Just Don't Call It the "Semantic Web"
For reasons I don't entirely understand, the term "Semantic Web" tanks with corporate clients, with venture capitalists, and in other non-academic contexts. This may yet be a hangover from the AI Winter, but the interesting difference is that, as I discuss below, the reaction is mostly to the label and to its perceived implications, rather than to the technology itself. "Web Services" does much better, and one of the things Network Inference seems to have done, at least at the marketing level, is to hitch its semantic wagon to the web services star. (This is a move I suggested, though more in the research than marketing context, in an XML.com article last summer, "The True Meaning of Service".)
Perhaps the most obvious corporate pitch for the Semantic Web is as a kind of clever enterprise application integration solution; but, as the Network Inference folks like to point out, the EAI space is very competitive and very saturated. Rather than competing with the EAI heavyweights, Network Inference is attempting to compete in a slightly different area, while trying at the same time to define a new space altogether. Instead of pitching its technology as an EAI solution, Network Inference is presenting it as a kind of policy management solution; that is, as a decision service which runs over top of the integration layer. The value of such a service is located mostly in the maintenance part of the application lifecycle.
Given the problems with the various application spaces, Network Inference has apparently been working to define a new application space, one which the Gartner Group has coined as "semantic oriented business applications". That doesn't raise the hackles that "Semantic Web" raises; it's different than EAI, and it's nicely distinguished from "Web Services".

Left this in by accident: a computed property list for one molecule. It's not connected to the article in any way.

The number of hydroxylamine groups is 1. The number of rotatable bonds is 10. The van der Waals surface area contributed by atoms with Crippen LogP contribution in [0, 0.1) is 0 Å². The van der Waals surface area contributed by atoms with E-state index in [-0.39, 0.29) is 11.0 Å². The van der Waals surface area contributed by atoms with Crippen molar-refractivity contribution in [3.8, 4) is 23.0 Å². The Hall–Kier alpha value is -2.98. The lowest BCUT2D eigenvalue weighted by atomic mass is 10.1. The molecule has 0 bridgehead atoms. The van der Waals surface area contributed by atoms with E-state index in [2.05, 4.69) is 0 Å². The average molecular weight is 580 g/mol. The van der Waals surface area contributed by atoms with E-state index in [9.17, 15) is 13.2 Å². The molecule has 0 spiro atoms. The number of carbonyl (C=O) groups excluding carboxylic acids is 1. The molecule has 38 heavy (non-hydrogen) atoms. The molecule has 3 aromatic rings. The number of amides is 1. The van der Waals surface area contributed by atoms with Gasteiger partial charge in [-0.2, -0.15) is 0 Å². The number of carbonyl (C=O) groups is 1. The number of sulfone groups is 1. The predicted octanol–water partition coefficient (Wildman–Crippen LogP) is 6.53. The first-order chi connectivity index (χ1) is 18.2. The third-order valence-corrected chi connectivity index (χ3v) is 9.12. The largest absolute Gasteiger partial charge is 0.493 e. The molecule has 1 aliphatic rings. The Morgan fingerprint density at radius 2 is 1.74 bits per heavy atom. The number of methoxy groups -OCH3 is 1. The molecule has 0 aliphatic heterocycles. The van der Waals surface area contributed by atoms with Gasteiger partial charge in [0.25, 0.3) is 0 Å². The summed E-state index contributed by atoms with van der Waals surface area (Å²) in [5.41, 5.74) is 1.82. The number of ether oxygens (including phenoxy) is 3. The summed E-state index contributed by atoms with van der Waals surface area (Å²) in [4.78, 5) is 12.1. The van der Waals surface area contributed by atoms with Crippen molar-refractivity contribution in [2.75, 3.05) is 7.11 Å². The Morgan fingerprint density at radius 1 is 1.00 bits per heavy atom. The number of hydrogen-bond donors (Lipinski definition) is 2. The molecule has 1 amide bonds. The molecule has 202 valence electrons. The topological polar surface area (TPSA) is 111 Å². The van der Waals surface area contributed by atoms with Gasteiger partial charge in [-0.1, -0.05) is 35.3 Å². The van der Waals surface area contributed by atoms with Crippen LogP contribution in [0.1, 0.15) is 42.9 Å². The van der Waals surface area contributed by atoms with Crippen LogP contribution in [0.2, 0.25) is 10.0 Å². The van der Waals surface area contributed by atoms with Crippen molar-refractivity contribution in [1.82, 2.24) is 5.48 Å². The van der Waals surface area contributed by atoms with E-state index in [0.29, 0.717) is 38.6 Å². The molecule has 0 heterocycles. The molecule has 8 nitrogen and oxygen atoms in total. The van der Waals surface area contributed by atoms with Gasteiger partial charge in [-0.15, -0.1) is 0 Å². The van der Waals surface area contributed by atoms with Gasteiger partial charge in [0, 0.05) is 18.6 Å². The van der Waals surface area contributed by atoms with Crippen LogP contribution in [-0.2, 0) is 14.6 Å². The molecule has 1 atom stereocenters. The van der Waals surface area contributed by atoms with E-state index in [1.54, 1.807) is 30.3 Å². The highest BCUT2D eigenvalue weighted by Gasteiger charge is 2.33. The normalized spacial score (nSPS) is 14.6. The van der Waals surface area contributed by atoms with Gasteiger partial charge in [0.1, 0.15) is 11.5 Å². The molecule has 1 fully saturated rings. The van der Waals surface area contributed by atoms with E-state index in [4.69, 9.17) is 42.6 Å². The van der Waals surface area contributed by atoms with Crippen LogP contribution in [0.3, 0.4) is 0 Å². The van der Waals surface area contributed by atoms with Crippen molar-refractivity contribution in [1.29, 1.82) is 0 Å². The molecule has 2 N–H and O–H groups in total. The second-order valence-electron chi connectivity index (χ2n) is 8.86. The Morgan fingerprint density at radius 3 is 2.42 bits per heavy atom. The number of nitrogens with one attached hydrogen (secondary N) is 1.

A Big Win?
In an era of shrunken and shrinking IT expenditures, recouping costs in application and project maintenance phases is particularly important and useful. I suspect that there is also a psychological effect as well. After all, spending money on maintenance of existing systems just feels different, both for individuals and organizations, than spending money to acquire new stuff (that is, capital expenditures); the former feels more like wastage spending than the latter. Technologies that reduce maintenance costs are winning technologies over time. Here we see one of the differences between the dot-bomb disruption and the AI Winter.
In the AI Winter case there seems to have been a general souring on the technology itself; people, whether justifiably or not, turned away from the technology and funding organizations turned away from or attenuated investment in the ongoing development of the technology. But in the former case, which we're in now, people and organizations haven't so much soured on web technology as they have simply run out of money. IT budgets are decimated largely because corporate budgets are decimated, largely because the global economy sucks and has been sucking for a few years.
This makes a difference in the way that the Semantic Web can survive the dot-bomb disruption. The public funding of Semantic Web research, while not flush or excessive, is robust enough that research continues along at a lively pace, as witnessed by the fact that ISWC attendance is much higher than was anticipated. This growth makes for uneasy laptop access to conference power outlets but is a good sign overall.